Eletta and Isaac, the couple who adopted Hope's daughter Faith, live in another settlement and send word that they need someone to help them. Eletta is not well and needs help caring for Faith. Since there's some news of warring tribes in the area, everyone expresses concerns about Mercy going there. But, she goes anyway. She meets Isaac's brother Adam, who wants to be a missionary to the Indians. He had attended Harvard and was engaged to the sister of one of his classmates---until it was revealed that he had Indian blood. The engagement was called off, and Adam left Harvard, coming west to help his brother at his mission. He likes Mercy, but he's reluctant to encourage her to like him.

The conflict between the whites and Indians gets worse, and Mercy ends up in a siege situation along with Adam and some others at the mission. It's a great story of faith, love, and forgiveness. Through faith, Mercy conquers her fear and anger over the massacre. She relies on God to guide her in difficult situations. Adam is the perfect partner for her, and she helps guide Hope to accepting Faith into the family.

I never heard of the Whitman massacre before I read this series. These books have made me want to know more about the relations between settlers and natives. So many mistakes on both sides. Again, I recommend this book and the other two in the series.

Disclosure of Material Connection: I received this book free from Bethany House Publishers. I was not required to write a positive review. The opinions I have expressed are my own. I am disclosing this in accordance with the Federal Trade Commission’s 16 CFR, Part 255  : “Guides Concerning the Use of Endorsements and Testimonials in Advertising.”

Sunday, September 10, 2017

These Healing Hills by Ann H. Gabhart

Set in rural eastern Kentucky mountains after WWII, this is a heartwarming story of a city girl who came to the hills to learn to be a nurse-midwife. That's not the only reason she fled to the hills, though. Francine (Fran), a Frontier Nursing Service trainee, was running away from an overbearing mother and a former sweetheart, Seth. He went off to war and came back with a British girlfriend.

Among the mountain families the nurses served was the family of Ben Locke, home from war and wondering what the future holds for a battlefield medic. His father died while he was off to war, and he felt an obligation to stay and take care of the family. But, he wanted to go to college on the GI Bill, too.

Francine met Ben under embarrassing circumstances, but they both felt the spark of attraction. The both thought they had little in common. Fran went home for a visit and found her mother as overbearing as ever and the old boyfriend jilted by the British woman. He wanted to get back together with Fran, but she couldn't wait to get back to the hills and the people she came to love.

Gabhart is a master of bringing the setting and characters to life. The mountain people in this story are colorful yet not stereotyped. I particularly liked Granny Em, the mountain healer, who took a liking to Fran in spite of herself. The Frontier Nursing Service still exists today. Take a look at https//frontier.edu if you are interested.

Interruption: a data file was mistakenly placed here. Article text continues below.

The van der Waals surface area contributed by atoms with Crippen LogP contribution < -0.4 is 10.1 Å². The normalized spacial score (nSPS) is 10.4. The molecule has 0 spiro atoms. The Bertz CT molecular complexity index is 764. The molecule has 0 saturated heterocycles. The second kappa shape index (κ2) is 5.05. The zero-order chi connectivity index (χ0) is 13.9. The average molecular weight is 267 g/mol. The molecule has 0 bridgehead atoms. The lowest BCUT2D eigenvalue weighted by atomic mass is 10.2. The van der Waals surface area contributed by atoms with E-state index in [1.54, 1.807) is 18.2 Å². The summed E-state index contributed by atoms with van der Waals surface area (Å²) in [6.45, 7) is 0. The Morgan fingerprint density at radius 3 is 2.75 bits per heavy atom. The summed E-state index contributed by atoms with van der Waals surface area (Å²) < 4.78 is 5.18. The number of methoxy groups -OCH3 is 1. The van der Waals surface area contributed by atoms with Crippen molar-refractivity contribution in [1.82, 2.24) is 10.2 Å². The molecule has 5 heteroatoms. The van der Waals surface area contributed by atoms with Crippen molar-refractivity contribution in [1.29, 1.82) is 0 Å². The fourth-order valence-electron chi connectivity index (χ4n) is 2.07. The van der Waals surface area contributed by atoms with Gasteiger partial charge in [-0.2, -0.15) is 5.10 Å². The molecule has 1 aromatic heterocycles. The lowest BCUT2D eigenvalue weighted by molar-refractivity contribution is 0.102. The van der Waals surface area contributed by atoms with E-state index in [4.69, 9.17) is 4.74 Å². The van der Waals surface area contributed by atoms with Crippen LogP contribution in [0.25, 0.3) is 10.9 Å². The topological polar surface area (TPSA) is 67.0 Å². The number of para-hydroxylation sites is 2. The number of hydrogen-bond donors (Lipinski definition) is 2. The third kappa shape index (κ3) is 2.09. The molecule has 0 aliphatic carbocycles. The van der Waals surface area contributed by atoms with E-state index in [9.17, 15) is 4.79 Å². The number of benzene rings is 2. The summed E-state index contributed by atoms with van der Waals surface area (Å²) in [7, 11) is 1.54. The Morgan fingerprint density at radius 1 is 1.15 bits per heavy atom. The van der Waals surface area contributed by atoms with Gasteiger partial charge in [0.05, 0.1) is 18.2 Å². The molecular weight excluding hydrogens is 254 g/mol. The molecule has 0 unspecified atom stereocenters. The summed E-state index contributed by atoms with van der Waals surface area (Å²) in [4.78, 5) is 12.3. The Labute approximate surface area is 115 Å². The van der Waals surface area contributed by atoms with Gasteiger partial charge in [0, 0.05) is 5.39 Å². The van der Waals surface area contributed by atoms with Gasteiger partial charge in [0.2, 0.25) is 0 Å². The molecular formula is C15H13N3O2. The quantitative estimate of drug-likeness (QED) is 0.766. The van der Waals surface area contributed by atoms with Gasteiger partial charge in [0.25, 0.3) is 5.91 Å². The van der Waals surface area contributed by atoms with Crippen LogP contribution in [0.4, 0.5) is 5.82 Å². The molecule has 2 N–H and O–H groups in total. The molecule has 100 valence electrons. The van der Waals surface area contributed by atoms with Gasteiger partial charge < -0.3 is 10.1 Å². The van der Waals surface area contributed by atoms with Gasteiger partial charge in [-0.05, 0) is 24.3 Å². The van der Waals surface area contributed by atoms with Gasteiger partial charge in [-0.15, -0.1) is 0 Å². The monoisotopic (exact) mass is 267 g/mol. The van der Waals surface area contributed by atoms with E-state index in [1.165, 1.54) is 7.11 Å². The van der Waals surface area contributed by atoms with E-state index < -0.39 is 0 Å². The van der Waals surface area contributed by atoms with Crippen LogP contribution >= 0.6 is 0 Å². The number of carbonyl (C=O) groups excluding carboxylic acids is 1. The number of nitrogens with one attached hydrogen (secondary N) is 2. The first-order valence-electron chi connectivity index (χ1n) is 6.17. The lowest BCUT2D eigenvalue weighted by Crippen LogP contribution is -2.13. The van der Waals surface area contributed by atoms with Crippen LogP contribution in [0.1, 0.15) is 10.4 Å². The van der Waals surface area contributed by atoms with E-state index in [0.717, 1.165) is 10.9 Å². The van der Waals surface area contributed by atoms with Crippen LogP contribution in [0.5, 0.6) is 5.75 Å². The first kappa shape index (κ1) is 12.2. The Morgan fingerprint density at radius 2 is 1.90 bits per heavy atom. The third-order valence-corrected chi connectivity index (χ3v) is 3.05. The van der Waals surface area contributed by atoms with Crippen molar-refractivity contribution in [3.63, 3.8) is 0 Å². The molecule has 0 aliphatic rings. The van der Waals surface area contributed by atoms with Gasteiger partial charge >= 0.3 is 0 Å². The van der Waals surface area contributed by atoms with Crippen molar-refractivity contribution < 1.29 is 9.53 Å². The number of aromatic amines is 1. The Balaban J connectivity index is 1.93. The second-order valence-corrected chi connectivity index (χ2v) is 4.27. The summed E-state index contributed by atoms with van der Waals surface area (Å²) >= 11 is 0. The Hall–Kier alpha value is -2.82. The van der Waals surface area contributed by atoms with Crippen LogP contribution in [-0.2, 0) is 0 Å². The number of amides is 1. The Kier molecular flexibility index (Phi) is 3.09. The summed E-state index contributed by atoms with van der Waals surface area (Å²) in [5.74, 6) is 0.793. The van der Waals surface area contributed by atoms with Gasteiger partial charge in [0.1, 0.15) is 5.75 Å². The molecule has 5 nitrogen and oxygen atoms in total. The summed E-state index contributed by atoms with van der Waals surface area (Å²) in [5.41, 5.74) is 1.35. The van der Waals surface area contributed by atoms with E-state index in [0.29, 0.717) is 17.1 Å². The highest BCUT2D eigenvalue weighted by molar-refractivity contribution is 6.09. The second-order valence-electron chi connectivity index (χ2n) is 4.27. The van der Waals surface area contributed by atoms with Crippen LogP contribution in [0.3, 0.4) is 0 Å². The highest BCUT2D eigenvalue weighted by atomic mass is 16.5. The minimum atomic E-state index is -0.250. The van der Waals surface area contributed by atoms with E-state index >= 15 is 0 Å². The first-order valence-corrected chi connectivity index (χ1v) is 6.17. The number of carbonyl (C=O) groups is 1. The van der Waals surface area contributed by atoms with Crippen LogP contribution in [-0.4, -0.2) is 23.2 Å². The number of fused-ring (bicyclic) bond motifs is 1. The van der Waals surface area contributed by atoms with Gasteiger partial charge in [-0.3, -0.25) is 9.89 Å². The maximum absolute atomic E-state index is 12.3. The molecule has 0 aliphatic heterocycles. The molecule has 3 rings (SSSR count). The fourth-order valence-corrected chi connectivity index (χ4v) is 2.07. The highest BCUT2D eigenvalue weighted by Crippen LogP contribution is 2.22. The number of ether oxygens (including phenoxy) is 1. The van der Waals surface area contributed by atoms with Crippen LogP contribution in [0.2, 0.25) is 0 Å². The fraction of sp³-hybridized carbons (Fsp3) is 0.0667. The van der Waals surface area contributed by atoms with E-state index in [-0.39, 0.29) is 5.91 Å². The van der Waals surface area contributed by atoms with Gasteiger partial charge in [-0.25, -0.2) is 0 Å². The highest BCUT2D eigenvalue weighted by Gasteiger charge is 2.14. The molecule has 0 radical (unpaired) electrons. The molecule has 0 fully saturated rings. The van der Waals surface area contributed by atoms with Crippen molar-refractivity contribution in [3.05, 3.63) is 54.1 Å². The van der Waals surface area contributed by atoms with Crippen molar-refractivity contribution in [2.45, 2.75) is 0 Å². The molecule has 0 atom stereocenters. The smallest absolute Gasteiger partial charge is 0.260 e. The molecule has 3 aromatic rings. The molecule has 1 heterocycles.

Do Ben and Fran get together in the end? I'll never tell. Read it for yourself and find out.

#TheseHealingHills

Disclosure of Material Connection: I received this book compliments of the author and Revell Publishers. I was not required to write a positive review. The opinions I have expressed are my own. I am disclosing this in accordance with the Federal Trade Commission's 16 CFR, Part 255: "Guides Concerning the Use of Endorsements and Testimonials in Advertising."

Wednesday, July 26, 2017

Beloved Hope by Tracie Peterson



This is the second in the Heart of the Frontier series by Tracie Peterson
.
Hope Flanagan is one of three sisters who survived the infamous Whitman Massacre where Marcus Whitman and his wife Narcissa, along with eleven others, were killed in Oregon territory by Cayuse Indians. Of the three sisters, Hope was the most scarred by the experience, because she was raped. She became pregnant by her rapist and considered abortion. But she gave the child up for adoption by a family who moved away from the area. Now she's living in Oregon City with her now-married older sister and near the uncle who took all the girls in after the massacre. She's resigned herself to that fact that she will never marry, that no man would want to marry her after what happened. She spends her time tending sheep and weaving.

Hope's "peace" is shattered when she's asked to testify against the Cayuse men being tried for the massacre. The stress of the trial drives her to attempt to murder her rapist. But, she's stopped by an Army officer in town to help keep the peace during the trial. Lt. Lance Kenner, touched by her suffering, befriends her. She insists they're just friends, but does she want more? Lance is determined to be her friend, but he definitely wants more.